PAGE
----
The Australian Competition and Consumer Commission (ACCC) has commenced Federal Court legal action against Qantas (QF, Sydney Kingsford Smith), alleging the airline sold tickets on flights it had already cancelled.

The allegations are that Qantas sold passengers tickets on more than 8,000 flights cancelled flights between May and July 2022. The ACCC alleges that Qantas continued selling tickets for an average period of two weeks after cancelling flights. However, in one case, it sold tickets on a flight for 47 days after cancelling that flight.

The ACCC further alleges that it took Qantas an average of 18 days to inform passengers of the cancelled flights over this period. In one case, the airline took 48 days to tell passengers of a cancellation.

The ACCC's investigation began after what was termed a "mass revolt" by impacted passengers. According to the competition agency, they receive more complaints about Qantas than any other Australian business. Separately, a class action is underway against the airline over its refund practices.

As part of its investigation, the ACCC served compulsory information notices on Qantas, later finding the airline engaged in "false, misleading or deceptive conduct.” The ACCC says the behaviour constitutes thousands of breaches of Australian Consumer Law.

According to the ACCC, Qantas cancelled almost one in four flights over May - July 2022, or 15,000 out of 66,000 scheduled flights. Citing a specific flight, QF73 slated to operate between Sydney and San Francisco on July 29, 2022, the ACCC says Qantas sold 21 tickets over 40 days after cancelling the flight. In many of the examples listed, Qantas only stopped ticket sales one day before notifying passengers.

While the ACCC alleges Qantas cancelled many of the flights for reasons within their control, such as network optimisation, route withdrawals, or retention of slots at certain airports, ACCC Chairwoman Gina Cass-Gottlieb says the airline is not being prosecuted because it cancelled the flights, but because of its conduct after the cancellations.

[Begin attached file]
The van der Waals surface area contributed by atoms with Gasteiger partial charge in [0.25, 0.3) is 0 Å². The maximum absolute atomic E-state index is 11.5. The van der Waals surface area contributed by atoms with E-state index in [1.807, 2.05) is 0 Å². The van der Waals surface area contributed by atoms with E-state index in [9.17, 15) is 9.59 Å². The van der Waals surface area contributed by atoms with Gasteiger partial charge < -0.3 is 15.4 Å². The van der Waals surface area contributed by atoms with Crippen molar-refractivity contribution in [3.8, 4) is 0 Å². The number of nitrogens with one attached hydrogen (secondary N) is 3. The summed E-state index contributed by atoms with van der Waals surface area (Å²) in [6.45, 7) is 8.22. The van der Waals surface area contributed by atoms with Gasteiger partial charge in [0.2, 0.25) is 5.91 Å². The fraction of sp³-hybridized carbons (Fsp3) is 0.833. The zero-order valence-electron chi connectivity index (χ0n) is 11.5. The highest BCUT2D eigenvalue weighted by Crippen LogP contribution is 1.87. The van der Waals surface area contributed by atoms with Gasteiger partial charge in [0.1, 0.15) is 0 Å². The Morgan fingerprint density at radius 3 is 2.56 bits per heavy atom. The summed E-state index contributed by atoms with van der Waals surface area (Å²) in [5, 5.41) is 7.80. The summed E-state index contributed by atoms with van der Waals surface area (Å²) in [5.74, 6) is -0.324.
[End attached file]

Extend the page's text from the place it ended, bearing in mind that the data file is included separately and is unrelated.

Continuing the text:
In a statement, Qantas said it took the allegations seriously. "We have a longstanding approach to managing cancellations for flights, with a focus on providing customers with rebooking options or refunds. It’s a process that is consistent with common practice at many other airlines," the statement read. "It’s important to note that the period examined by the ACCC between May and July 2022 was a time of unprecedented upheaval for the entire airline industry. We will examine the details of the ACCC’s allegations and respond to them in full in court."

Qantas's corporate behaviour is facing mounting scrutiny in Australia. The airline group recently declared a record USD1.74 billion Australian dollar (USD1.13 billion) FY2023 net profit, but its fast and loose attitude towards passengers during and after the pandemic is resulting in a growing backlash towards the airline and outgoing CEO, Alan Joyce.

The ACCC's action ends a torrid week for the airline, which began with Joyce fronting a Government Senate Select Committee in Melbourne on August 28, where he faced a highly publicised grilling on the airline's refund practices, cost of air fares, and growing outrage about Qantas's role in a political decision to block Qatar Airways (QR, Doha Hamad International) from securing additional capacity to certain Australian airports.

In the wake of Joyce's committee appearance, it has emerged the Qantas Group has under-reported refunds owed to passengers from cancelled flights during and after the pandemic by around AUD100 million (USD65 million). Within hours of the news breaking of the ACCC action, Joyce announced that a December deadline to use or lose credits was dropped, and there was now no expiry date. By imposing the deadline, the Qantas Group had stood to trouser around AUD500 million (USD324 million) in unclaimed credits, a move one prominent Qantas critic called "kleptomania at scale."

Cass-Gottlieb told Australia-based media that there was no good reason why Qantas did not communicate the cancellations promptly. The maximum penalties for each breach of the Australian Consumer Law before November 9, 2022, is the greater of AUD10 million (USD6.5 million), three times the total benefits that have been obtained and are reasonably attributable or, if the total value of the benefits cannot be determined, 10% of the entity's annual turnover.

"The action) will technically relate to multiple breaches on thousands of flights," said Cass-Gottlieb, adding that she hoped the fines imposed would set a new record for the offences.